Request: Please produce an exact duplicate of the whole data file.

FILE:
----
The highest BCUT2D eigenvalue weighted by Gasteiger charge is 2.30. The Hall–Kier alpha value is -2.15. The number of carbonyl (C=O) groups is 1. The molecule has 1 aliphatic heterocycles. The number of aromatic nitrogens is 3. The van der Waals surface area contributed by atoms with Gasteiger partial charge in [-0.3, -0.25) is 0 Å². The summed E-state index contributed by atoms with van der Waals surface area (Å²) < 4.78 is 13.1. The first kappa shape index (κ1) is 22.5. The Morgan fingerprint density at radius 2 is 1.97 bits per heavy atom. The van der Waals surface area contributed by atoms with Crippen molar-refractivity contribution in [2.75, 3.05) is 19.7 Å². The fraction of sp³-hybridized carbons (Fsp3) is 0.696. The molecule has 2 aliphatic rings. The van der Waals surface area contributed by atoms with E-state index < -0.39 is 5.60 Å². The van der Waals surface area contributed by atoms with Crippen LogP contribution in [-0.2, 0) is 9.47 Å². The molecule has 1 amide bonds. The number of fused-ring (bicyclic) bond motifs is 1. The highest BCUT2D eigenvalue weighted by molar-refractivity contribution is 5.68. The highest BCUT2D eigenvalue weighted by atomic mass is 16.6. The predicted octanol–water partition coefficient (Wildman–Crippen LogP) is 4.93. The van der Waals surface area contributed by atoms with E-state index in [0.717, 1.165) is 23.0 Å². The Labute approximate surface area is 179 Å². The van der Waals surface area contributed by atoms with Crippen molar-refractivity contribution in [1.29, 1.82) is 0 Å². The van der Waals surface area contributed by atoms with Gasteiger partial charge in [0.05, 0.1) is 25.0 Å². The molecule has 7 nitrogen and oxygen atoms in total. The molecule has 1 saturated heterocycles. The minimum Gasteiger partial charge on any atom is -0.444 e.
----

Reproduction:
The highest BCUT2D eigenvalue weighted by Gasteiger charge is 2.30. The Hall–Kier alpha value is -2.15. The number of carbonyl (C=O) groups is 1. The molecule has 1 aliphatic heterocycles. The number of aromatic nitrogens is 3. The van der Waals surface area contributed by atoms with Gasteiger partial charge in [-0.3, -0.25) is 0 Å². The summed E-state index contributed by atoms with van der Waals surface area (Å²) < 4.78 is 13.1. The first kappa shape index (κ1) is 22.5. The Morgan fingerprint density at radius 2 is 1.97 bits per heavy atom. The van der Waals surface area contributed by atoms with Crippen molar-refractivity contribution in [2.75, 3.05) is 19.7 Å². The fraction of sp³-hybridized carbons (Fsp3) is 0.696. The molecule has 2 aliphatic rings. The van der Waals surface area contributed by atoms with E-state index < -0.39 is 5.60 Å². The van der Waals surface area contributed by atoms with Crippen LogP contribution in [-0.2, 0) is 9.47 Å². The molecule has 1 amide bonds. The number of fused-ring (bicyclic) bond motifs is 1. The highest BCUT2D eigenvalue weighted by molar-refractivity contribution is 5.68. The highest BCUT2D eigenvalue weighted by atomic mass is 16.6. The predicted octanol–water partition coefficient (Wildman–Crippen LogP) is 4.93. The van der Waals surface area contributed by atoms with E-state index in [0.717, 1.165) is 23.0 Å². The Labute approximate surface area is 179 Å². The van der Waals surface area contributed by atoms with Crippen molar-refractivity contribution in [1.29, 1.82) is 0 Å². The van der Waals surface area contributed by atoms with Gasteiger partial charge in [0.05, 0.1) is 25.0 Å². The molecule has 7 nitrogen and oxygen atoms in total. The molecule has 1 saturated heterocycles. The minimum Gasteiger partial charge on any atom is -0.444 e.